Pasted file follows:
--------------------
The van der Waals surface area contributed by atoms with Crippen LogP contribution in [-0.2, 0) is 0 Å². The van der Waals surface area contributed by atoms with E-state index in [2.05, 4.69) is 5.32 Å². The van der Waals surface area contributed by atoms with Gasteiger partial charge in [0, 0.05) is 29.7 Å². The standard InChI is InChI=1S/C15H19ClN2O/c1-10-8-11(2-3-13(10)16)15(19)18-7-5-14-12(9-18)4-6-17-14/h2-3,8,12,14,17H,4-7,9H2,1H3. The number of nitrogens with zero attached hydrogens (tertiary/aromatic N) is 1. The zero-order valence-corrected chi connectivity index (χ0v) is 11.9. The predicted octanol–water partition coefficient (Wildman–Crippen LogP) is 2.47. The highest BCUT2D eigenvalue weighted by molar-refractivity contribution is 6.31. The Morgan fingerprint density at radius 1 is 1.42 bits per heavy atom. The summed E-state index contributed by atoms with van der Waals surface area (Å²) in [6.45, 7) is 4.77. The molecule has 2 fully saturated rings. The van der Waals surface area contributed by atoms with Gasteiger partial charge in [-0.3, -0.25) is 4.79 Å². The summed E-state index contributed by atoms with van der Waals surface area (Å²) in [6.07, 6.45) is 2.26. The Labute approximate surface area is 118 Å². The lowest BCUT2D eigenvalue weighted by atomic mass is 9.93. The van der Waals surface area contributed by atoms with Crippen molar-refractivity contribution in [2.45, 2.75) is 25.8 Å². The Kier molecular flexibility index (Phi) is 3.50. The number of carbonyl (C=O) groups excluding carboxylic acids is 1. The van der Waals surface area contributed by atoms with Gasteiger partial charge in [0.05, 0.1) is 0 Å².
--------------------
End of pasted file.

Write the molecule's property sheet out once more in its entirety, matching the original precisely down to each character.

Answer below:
The van der Waals surface area contributed by atoms with Crippen LogP contribution in [-0.2, 0) is 0 Å². The van der Waals surface area contributed by atoms with E-state index in [2.05, 4.69) is 5.32 Å². The van der Waals surface area contributed by atoms with Gasteiger partial charge in [0, 0.05) is 29.7 Å². The standard InChI is InChI=1S/C15H19ClN2O/c1-10-8-11(2-3-13(10)16)15(19)18-7-5-14-12(9-18)4-6-17-14/h2-3,8,12,14,17H,4-7,9H2,1H3. The number of nitrogens with zero attached hydrogens (tertiary/aromatic N) is 1. The zero-order valence-corrected chi connectivity index (χ0v) is 11.9. The predicted octanol–water partition coefficient (Wildman–Crippen LogP) is 2.47. The highest BCUT2D eigenvalue weighted by molar-refractivity contribution is 6.31. The Morgan fingerprint density at radius 1 is 1.42 bits per heavy atom. The summed E-state index contributed by atoms with van der Waals surface area (Å²) in [6.45, 7) is 4.77. The molecule has 2 fully saturated rings. The van der Waals surface area contributed by atoms with Gasteiger partial charge in [-0.3, -0.25) is 4.79 Å². The summed E-state index contributed by atoms with van der Waals surface area (Å²) in [6.07, 6.45) is 2.26. The Labute approximate surface area is 118 Å². The lowest BCUT2D eigenvalue weighted by atomic mass is 9.93. The van der Waals surface area contributed by atoms with Crippen molar-refractivity contribution in [2.45, 2.75) is 25.8 Å². The Kier molecular flexibility index (Phi) is 3.50. The number of carbonyl (C=O) groups excluding carboxylic acids is 1. The van der Waals surface area contributed by atoms with Gasteiger partial charge in [0.05, 0.1) is 0 Å².